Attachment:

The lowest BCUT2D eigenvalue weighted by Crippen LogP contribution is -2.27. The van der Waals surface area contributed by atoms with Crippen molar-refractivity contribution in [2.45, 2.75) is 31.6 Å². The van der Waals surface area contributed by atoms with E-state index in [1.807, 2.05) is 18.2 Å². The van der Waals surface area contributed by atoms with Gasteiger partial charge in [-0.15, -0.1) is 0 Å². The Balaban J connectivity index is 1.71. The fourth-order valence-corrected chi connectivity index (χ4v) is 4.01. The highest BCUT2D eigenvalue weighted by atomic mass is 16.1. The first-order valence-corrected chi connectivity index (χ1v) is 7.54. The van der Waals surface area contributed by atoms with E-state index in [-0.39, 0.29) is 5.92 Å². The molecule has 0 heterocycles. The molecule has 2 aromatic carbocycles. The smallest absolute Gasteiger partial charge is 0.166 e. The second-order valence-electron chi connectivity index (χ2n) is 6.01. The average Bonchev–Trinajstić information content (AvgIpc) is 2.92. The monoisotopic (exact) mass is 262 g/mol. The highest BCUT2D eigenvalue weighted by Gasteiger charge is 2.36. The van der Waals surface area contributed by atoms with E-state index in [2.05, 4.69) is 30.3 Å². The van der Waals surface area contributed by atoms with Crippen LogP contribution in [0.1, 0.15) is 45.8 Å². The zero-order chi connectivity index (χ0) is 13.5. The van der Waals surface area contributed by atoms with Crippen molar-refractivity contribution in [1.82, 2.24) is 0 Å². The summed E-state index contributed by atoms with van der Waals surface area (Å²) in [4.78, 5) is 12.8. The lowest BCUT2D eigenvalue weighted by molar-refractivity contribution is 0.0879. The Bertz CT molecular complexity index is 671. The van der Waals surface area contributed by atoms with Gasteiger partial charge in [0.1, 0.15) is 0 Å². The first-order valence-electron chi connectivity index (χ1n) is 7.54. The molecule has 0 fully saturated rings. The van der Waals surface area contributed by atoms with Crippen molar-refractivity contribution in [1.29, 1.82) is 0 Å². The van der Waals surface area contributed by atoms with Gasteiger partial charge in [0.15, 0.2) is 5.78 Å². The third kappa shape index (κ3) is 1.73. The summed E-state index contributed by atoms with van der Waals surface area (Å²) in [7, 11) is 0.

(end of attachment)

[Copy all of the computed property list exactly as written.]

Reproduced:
The lowest BCUT2D eigenvalue weighted by Crippen LogP contribution is -2.27. The van der Waals surface area contributed by atoms with Crippen molar-refractivity contribution in [2.45, 2.75) is 31.6 Å². The van der Waals surface area contributed by atoms with E-state index in [1.807, 2.05) is 18.2 Å². The van der Waals surface area contributed by atoms with Gasteiger partial charge in [-0.15, -0.1) is 0 Å². The Balaban J connectivity index is 1.71. The fourth-order valence-corrected chi connectivity index (χ4v) is 4.01. The highest BCUT2D eigenvalue weighted by atomic mass is 16.1. The first-order valence-corrected chi connectivity index (χ1v) is 7.54. The van der Waals surface area contributed by atoms with E-state index in [-0.39, 0.29) is 5.92 Å². The molecule has 0 heterocycles. The molecule has 2 aromatic carbocycles. The smallest absolute Gasteiger partial charge is 0.166 e. The second-order valence-electron chi connectivity index (χ2n) is 6.01. The average Bonchev–Trinajstić information content (AvgIpc) is 2.92. The monoisotopic (exact) mass is 262 g/mol. The highest BCUT2D eigenvalue weighted by Gasteiger charge is 2.36. The van der Waals surface area contributed by atoms with E-state index in [2.05, 4.69) is 30.3 Å². The van der Waals surface area contributed by atoms with Crippen LogP contribution in [0.1, 0.15) is 45.8 Å². The zero-order chi connectivity index (χ0) is 13.5. The van der Waals surface area contributed by atoms with Crippen molar-refractivity contribution in [1.82, 2.24) is 0 Å². The summed E-state index contributed by atoms with van der Waals surface area (Å²) in [4.78, 5) is 12.8. The lowest BCUT2D eigenvalue weighted by molar-refractivity contribution is 0.0879. The Bertz CT molecular complexity index is 671. The van der Waals surface area contributed by atoms with Gasteiger partial charge in [0.1, 0.15) is 0 Å². The first-order valence-electron chi connectivity index (χ1n) is 7.54. The molecule has 0 fully saturated rings. The van der Waals surface area contributed by atoms with Crippen molar-refractivity contribution in [1.29, 1.82) is 0 Å². The van der Waals surface area contributed by atoms with Gasteiger partial charge in [0.15, 0.2) is 5.78 Å². The third kappa shape index (κ3) is 1.73. The summed E-state index contributed by atoms with van der Waals surface area (Å²) in [7, 11) is 0.